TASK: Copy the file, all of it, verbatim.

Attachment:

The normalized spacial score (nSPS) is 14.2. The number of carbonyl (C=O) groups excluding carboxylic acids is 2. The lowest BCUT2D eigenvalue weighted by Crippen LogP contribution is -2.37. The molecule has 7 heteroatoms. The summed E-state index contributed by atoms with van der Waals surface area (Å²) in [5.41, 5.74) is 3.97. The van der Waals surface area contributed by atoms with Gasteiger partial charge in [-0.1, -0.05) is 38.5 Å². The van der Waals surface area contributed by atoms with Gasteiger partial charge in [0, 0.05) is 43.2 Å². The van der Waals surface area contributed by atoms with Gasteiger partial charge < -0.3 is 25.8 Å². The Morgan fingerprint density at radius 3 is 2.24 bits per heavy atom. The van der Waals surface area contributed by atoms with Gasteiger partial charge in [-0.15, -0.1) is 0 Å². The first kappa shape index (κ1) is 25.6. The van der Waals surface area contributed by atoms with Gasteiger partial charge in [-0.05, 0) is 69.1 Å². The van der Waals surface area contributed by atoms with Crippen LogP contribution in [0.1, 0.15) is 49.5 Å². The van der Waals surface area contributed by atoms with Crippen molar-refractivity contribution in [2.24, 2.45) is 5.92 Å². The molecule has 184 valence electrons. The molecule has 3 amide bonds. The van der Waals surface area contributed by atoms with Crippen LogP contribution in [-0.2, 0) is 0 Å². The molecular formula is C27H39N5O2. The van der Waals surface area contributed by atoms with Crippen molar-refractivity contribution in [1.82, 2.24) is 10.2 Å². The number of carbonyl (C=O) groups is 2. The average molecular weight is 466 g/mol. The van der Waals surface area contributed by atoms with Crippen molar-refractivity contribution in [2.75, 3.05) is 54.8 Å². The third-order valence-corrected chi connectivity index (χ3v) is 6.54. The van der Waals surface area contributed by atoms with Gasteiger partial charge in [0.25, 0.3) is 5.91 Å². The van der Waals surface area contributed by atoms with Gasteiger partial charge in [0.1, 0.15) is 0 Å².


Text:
The normalized spacial score (nSPS) is 14.2. The number of carbonyl (C=O) groups excluding carboxylic acids is 2. The lowest BCUT2D eigenvalue weighted by Crippen LogP contribution is -2.37. The molecule has 7 heteroatoms. The summed E-state index contributed by atoms with van der Waals surface area (Å²) in [5.41, 5.74) is 3.97. The van der Waals surface area contributed by atoms with Gasteiger partial charge in [-0.1, -0.05) is 38.5 Å². The van der Waals surface area contributed by atoms with Gasteiger partial charge in [0, 0.05) is 43.2 Å². The van der Waals surface area contributed by atoms with Gasteiger partial charge < -0.3 is 25.8 Å². The Morgan fingerprint density at radius 3 is 2.24 bits per heavy atom. The van der Waals surface area contributed by atoms with Gasteiger partial charge in [-0.15, -0.1) is 0 Å². The first kappa shape index (κ1) is 25.6. The van der Waals surface area contributed by atoms with Gasteiger partial charge in [-0.05, 0) is 69.1 Å². The van der Waals surface area contributed by atoms with Crippen LogP contribution in [0.1, 0.15) is 49.5 Å². The van der Waals surface area contributed by atoms with Crippen molar-refractivity contribution in [2.24, 2.45) is 5.92 Å². The molecule has 184 valence electrons. The molecule has 3 amide bonds. The van der Waals surface area contributed by atoms with Crippen LogP contribution in [-0.2, 0) is 0 Å². The molecular formula is C27H39N5O2. The van der Waals surface area contributed by atoms with Crippen molar-refractivity contribution in [1.82, 2.24) is 10.2 Å². The number of carbonyl (C=O) groups is 2. The average molecular weight is 466 g/mol. The van der Waals surface area contributed by atoms with Crippen molar-refractivity contribution in [2.75, 3.05) is 54.8 Å². The third-order valence-corrected chi connectivity index (χ3v) is 6.54. The van der Waals surface area contributed by atoms with Gasteiger partial charge in [0.25, 0.3) is 5.91 Å². The van der Waals surface area contributed by atoms with Gasteiger partial charge in [0.1, 0.15) is 0 Å².